However, if you lost or had your credit card stolen, you should immediately contact your issuer to report it and any unauthorized charges on your account.
Charges less than $50.
Under the Fair Credit Billing Act, individuals have the right to dispute a credit card charge over $50 and credit card companies need to conduct an inquiry into the claim. While you can dispute a charge under that amount, your credit card issuer may decide to not investigate the charge since they aren’t legally required to do so.
Submitting a Credit Card Dispute
If you’ve called your credit card issuer and you’ve got a dispute you’re ready to act on, there are a series of steps you’ll need to complete in order to process your request. While your issuer may detail additional information, the following is a typical process in disputing your credit card charges.
Make a phone call.
Call your credit card issuer’s customer service hotline, speak with a representative and explain what happened. You were billed twice, or you have no idea what this unauthorized charge is, and you would like a refund. If you get a refund, you can skip the rest of these steps.
Write a letter.
OK, so you didn’t get a refund. Now, it’s time to write a letter. Before you write it, you’ll want to look online and see if you can find an online form (your credit card should have one, like this Mastercard dispute form) that you can fill out and mail in.
The Mastercard dispute form is detailed and walks the cardholder through various scenarios. You may be checking a box, for instance, that reads, "I have been billed multiple times (2 or more) for the same purchase. The original charge was posted to my account on XX/XX/XX.”
If you can’t find a form for your credit card, you could use the Federal Trade Commission (FTC) form. The FTC is a federal government agency that oversees the credit card industry.
Send any corresponding paperwork that you have with your letter.
If you’re putting in receipts or sales slips with your letter, make sure you send a copy and keep the original(s). You don’t want your proof getting lost in a mailroom or a government office.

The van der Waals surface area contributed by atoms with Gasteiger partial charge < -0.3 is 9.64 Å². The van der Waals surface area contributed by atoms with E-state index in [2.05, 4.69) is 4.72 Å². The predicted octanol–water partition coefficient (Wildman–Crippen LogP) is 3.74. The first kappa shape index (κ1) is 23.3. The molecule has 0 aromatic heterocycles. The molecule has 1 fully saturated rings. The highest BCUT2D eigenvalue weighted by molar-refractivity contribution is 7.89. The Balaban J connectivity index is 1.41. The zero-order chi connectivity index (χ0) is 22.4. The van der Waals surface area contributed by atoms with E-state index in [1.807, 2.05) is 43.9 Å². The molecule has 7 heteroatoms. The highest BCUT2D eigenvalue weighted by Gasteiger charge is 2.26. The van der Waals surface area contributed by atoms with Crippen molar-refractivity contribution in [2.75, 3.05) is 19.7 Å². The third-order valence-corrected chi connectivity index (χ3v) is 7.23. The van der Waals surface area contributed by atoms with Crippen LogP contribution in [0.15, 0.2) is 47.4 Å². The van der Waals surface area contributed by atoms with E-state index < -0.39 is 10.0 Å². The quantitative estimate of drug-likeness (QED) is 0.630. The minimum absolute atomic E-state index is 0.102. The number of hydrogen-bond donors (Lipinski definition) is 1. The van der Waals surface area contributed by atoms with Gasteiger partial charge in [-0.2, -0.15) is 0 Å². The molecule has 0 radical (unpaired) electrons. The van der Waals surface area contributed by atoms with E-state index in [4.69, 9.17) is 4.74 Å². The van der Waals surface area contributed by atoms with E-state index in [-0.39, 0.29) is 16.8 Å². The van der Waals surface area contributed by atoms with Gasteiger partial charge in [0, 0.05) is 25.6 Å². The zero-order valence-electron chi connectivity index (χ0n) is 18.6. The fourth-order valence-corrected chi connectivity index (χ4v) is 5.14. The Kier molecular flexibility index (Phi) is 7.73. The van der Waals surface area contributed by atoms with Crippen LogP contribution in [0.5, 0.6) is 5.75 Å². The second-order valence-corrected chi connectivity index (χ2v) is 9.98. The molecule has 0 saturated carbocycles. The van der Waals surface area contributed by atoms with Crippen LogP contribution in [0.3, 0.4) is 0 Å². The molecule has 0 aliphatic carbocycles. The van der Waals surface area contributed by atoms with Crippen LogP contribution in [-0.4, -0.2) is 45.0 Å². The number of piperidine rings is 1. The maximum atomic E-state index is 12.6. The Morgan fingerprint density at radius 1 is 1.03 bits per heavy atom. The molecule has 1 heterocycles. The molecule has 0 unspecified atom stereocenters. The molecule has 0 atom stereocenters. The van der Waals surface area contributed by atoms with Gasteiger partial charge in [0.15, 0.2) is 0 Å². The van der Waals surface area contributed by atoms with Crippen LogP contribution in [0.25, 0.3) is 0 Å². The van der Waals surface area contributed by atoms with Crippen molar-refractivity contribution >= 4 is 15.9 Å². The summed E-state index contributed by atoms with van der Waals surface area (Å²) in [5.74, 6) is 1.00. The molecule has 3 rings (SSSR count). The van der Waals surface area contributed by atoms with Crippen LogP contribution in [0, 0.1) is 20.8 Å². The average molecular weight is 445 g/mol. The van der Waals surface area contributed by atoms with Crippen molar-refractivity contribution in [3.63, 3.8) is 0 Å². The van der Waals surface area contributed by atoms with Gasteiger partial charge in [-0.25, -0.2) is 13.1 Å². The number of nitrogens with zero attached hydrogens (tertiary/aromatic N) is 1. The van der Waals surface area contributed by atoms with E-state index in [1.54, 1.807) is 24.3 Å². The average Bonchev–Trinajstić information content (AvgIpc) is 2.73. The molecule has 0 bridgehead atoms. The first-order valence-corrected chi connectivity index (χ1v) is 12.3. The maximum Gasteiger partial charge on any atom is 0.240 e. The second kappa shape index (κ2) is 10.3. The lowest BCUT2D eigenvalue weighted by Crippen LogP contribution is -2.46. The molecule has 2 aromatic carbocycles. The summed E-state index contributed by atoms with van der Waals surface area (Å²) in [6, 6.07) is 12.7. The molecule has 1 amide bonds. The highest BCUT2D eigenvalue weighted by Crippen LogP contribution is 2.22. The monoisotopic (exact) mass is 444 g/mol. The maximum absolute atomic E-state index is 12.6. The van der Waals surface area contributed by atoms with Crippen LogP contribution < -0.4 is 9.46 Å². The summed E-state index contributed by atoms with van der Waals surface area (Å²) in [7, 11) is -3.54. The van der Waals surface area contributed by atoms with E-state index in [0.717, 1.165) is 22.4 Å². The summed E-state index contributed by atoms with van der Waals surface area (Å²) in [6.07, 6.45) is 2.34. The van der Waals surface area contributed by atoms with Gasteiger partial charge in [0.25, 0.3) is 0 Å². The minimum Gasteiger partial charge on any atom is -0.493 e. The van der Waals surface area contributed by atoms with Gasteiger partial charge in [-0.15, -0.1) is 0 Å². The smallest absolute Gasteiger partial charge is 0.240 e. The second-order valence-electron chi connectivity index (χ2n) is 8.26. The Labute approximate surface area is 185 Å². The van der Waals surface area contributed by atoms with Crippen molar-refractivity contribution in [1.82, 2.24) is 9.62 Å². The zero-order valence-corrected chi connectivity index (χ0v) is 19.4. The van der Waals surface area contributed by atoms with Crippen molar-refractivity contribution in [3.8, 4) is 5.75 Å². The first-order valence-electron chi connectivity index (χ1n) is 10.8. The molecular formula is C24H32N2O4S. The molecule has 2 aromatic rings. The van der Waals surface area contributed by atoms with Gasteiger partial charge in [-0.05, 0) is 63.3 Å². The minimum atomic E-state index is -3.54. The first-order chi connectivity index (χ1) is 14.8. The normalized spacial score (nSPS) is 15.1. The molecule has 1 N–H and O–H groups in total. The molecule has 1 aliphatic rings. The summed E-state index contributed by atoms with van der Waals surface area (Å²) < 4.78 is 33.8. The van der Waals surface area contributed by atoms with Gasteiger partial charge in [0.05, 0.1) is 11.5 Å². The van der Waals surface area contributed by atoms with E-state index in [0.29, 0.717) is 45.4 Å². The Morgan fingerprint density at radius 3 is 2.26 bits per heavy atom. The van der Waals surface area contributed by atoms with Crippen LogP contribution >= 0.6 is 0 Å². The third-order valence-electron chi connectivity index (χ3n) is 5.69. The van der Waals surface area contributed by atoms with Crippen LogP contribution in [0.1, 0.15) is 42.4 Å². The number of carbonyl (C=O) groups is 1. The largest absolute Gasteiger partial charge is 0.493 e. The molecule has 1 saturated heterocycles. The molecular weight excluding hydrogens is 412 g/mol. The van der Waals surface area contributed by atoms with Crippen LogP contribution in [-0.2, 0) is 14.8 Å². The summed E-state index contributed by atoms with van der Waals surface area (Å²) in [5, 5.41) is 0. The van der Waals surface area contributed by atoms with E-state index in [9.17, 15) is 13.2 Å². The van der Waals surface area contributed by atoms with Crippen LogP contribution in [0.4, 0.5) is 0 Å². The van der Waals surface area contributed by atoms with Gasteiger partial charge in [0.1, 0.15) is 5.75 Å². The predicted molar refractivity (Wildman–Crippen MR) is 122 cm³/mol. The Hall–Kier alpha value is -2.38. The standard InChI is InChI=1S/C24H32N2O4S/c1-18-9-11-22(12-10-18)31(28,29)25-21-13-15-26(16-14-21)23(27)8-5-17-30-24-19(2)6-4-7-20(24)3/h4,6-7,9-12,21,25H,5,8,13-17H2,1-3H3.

Go to the mailbox.
Before you stick your letter in the mailbox, the FTC suggests sending your letter by certified mail and asking for a return receipt. This can provide proof that you sent the letter and that your creditor received it should you need it for any additional reasons.
In order to get your case considered, you have to send your letter within 60 days after the bill with the error was mailed, or emailed, to you.
Wait to hear from your credit card company.
The creditor must resolve the dispute within two billing cycles, but not more than 90 days, after getting your letter. If they don’t, you’ll likely get your money back or at least, when you report the credit card issuer to a government agency like the Consumer Financial Protection Bureau, you’ll have a strong case to get your refund.
Receive your verdict.
Presuming your issuer finishes its investigation within 90 days, you’ll receive a decision either for or against your dispute. If denied, you will receive an explanation of the reason(s) why it believes no error happened. If approved, you should receive the disputed amount credited to your account and a correction notice.
Refuse to pay or pay your bill.
If you disagree with the credit card’s investigation, there isn’t much you can do. Technically, the law says that you have 10 days to write the credit card and tell them that you refuse to pay this charge — and the creditor will be required to attach your note with the charge, so that when the bill goes into collections, at least lenders later will see why you didn’t make this payment. That’s where it can be difficult to say, “I’m not paying.”
If you don’t pay, you pretty much end your relationship with the credit card issuer, have your bill go to collections and your credit score drop. It may be financially smarter to pay the contested charge and then when it’s convenient, drop the credit card and find a new one.
Generally, if you have a credit card charge that you disagree with, the process that was outlined above is what you’ll follow, but depending on the situation, you may change some of your tactics. Here’s what you’ll want to do in the following scenarios.
Billing errors don’t always mean an unauthorized charge. You may have purchased something and don’t dispute that you need to pay for it but feel that you were overcharged. Perhaps, you’re really good at math and noticed that the finance charge has an error. Or maybe you bought something, but you never received the item.
That isn’t the credit card’s fault, but depending on your credit card’s terms and rules, you may be able to get the charge reversed. If you feel you have encountered a billing error, you can absolutely challenge your credit card and dispute it. Your four main steps would be:
Scrutinize the charge.